Brazilian Blowout's Unethical Style Cheats Women, Sparks Petition
The search for the ultimate straightening formula for curly, untamed locks finally arrived on an eagerly awaited market. Thousands of women, including children have loyally participated in its hair straightening claims, and now embroiled in controversy and legal issues, Brazilian Blowout concedes to cheating American patrons, openly violating U.S. health and safety acts. Consumers are ready to mobilize a petition to halt the dangers associated with this popular hair product.
As patrons become victims of misinformation pertaining to health risks associated with formaldehyde used in their hair, the U.S. federal regulators and their auxiliary bodies seem to idly standby.
Brazilian Blowout company, despite its ban in Canada and Europe, gets only a slight rap on the wrist by Occupational Safety and Health Administration (OSHA).
Advocates at the Campaign for Safe Cosmetics are asking American women, who are the main victims exposed to the toxic formaldehyde ingredients, to join in the petition to get federal law to follow through on its August 2011 warning.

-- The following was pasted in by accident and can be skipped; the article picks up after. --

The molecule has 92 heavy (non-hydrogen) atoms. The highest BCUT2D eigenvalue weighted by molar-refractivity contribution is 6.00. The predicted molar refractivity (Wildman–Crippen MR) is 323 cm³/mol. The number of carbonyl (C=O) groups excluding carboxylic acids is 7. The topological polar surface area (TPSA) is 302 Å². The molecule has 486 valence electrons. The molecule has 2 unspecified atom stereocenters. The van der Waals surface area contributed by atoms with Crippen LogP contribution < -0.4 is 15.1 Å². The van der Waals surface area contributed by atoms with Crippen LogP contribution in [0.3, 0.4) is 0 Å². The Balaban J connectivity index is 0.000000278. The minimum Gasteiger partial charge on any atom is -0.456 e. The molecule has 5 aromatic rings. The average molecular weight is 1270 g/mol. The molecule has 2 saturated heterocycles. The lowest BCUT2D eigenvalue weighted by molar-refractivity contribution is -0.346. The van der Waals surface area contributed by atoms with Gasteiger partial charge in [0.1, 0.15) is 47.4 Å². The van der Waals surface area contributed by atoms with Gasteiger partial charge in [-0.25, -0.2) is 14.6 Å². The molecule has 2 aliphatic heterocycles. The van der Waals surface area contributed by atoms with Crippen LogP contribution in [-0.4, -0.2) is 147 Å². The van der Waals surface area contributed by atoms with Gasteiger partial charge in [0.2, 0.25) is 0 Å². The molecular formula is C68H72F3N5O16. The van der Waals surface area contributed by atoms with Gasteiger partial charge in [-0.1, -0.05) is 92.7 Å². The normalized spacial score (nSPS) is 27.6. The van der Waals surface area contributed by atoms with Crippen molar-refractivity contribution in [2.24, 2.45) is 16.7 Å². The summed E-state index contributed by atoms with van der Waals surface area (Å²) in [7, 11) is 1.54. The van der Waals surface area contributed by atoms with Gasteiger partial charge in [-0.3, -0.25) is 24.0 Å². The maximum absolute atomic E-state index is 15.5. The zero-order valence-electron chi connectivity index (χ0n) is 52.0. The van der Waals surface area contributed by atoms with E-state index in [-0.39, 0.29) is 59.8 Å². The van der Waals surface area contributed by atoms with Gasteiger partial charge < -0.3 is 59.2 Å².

The Food and Drug Administration (FDA) in summer of last year warned Brazilian Blowout that: “their products are adulterated and misbranded and therefore subject to seizure.” Brazilian Blowout has unethically marketed its brand as “formaldehyde-free.” The good news going forward is that a small, significant victory has been won by advocates of the Safe Cosmetics Act; their lawsuit against the cosmetic company has taken effect. Brazilian Blowout now has to comply with California Attorney General to change labels and advertising that originally mislead consumers.
The bad news is that this act does not stop the product from being available on store shelves nor does it reduce women’s exposure to a known debilitating carcinogen.
Formaldehyde is a pungent flammable that will cause nervous system problems including burning sensations to the eyes, nose, and lungs and certain Cancers at high concentrations, particularly in enclosed environments.
Advocates for the Campaign for Safe Cosmetics want to get the dangerous product off the shelves and out of the hands of American consumers. The FDA will heed the call to act by hearing from consumers’ experiences—both stylists and patrons are being asked to report their experiences—by filling out a form letter addressed to the FDA. The link is accessed at The Campaign for Safe Cosmetics.
On the heels of a victory for American women in the Komen reversal decision, this petition follows an attempt to ignite similar passions, address unscrupulous social practices, and protect women and their families.